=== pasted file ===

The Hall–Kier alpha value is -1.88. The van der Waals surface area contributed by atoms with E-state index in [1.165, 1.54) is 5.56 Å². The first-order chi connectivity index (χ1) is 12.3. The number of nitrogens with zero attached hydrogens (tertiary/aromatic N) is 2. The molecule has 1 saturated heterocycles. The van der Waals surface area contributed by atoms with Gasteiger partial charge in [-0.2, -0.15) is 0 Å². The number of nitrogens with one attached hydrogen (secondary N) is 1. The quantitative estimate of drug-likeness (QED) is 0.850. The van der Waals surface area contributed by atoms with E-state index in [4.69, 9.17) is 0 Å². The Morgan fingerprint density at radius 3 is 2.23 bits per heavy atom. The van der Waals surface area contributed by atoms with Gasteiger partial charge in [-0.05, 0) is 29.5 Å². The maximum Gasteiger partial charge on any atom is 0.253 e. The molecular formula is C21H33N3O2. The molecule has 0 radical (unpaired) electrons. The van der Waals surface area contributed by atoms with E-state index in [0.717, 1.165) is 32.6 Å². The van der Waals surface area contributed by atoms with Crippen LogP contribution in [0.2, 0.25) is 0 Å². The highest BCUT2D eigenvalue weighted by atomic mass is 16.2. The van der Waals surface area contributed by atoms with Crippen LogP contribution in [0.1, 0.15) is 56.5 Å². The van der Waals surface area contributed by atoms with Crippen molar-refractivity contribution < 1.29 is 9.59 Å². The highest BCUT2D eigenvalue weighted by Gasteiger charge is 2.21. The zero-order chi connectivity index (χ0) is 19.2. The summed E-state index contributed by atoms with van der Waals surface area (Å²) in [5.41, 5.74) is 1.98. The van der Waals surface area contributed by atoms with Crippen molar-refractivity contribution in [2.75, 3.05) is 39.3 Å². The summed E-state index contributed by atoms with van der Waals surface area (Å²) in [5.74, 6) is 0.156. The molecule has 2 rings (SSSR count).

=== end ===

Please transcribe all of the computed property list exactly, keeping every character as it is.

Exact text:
The Hall–Kier alpha value is -1.88. The van der Waals surface area contributed by atoms with E-state index in [1.165, 1.54) is 5.56 Å². The first-order chi connectivity index (χ1) is 12.3. The number of nitrogens with zero attached hydrogens (tertiary/aromatic N) is 2. The molecule has 1 saturated heterocycles. The van der Waals surface area contributed by atoms with Gasteiger partial charge in [-0.2, -0.15) is 0 Å². The number of nitrogens with one attached hydrogen (secondary N) is 1. The quantitative estimate of drug-likeness (QED) is 0.850. The van der Waals surface area contributed by atoms with E-state index in [4.69, 9.17) is 0 Å². The Morgan fingerprint density at radius 3 is 2.23 bits per heavy atom. The van der Waals surface area contributed by atoms with Gasteiger partial charge in [-0.05, 0) is 29.5 Å². The maximum Gasteiger partial charge on any atom is 0.253 e. The molecular formula is C21H33N3O2. The molecule has 0 radical (unpaired) electrons. The van der Waals surface area contributed by atoms with E-state index in [0.717, 1.165) is 32.6 Å². The van der Waals surface area contributed by atoms with Crippen LogP contribution in [0.2, 0.25) is 0 Å². The highest BCUT2D eigenvalue weighted by atomic mass is 16.2. The van der Waals surface area contributed by atoms with Crippen LogP contribution in [0.1, 0.15) is 56.5 Å². The van der Waals surface area contributed by atoms with Crippen molar-refractivity contribution < 1.29 is 9.59 Å². The highest BCUT2D eigenvalue weighted by Gasteiger charge is 2.21. The zero-order chi connectivity index (χ0) is 19.2. The summed E-state index contributed by atoms with van der Waals surface area (Å²) in [5.41, 5.74) is 1.98. The van der Waals surface area contributed by atoms with Crippen molar-refractivity contribution in [2.75, 3.05) is 39.3 Å². The summed E-state index contributed by atoms with van der Waals surface area (Å²) in [5.74, 6) is 0.156. The molecule has 2 rings (SSSR count).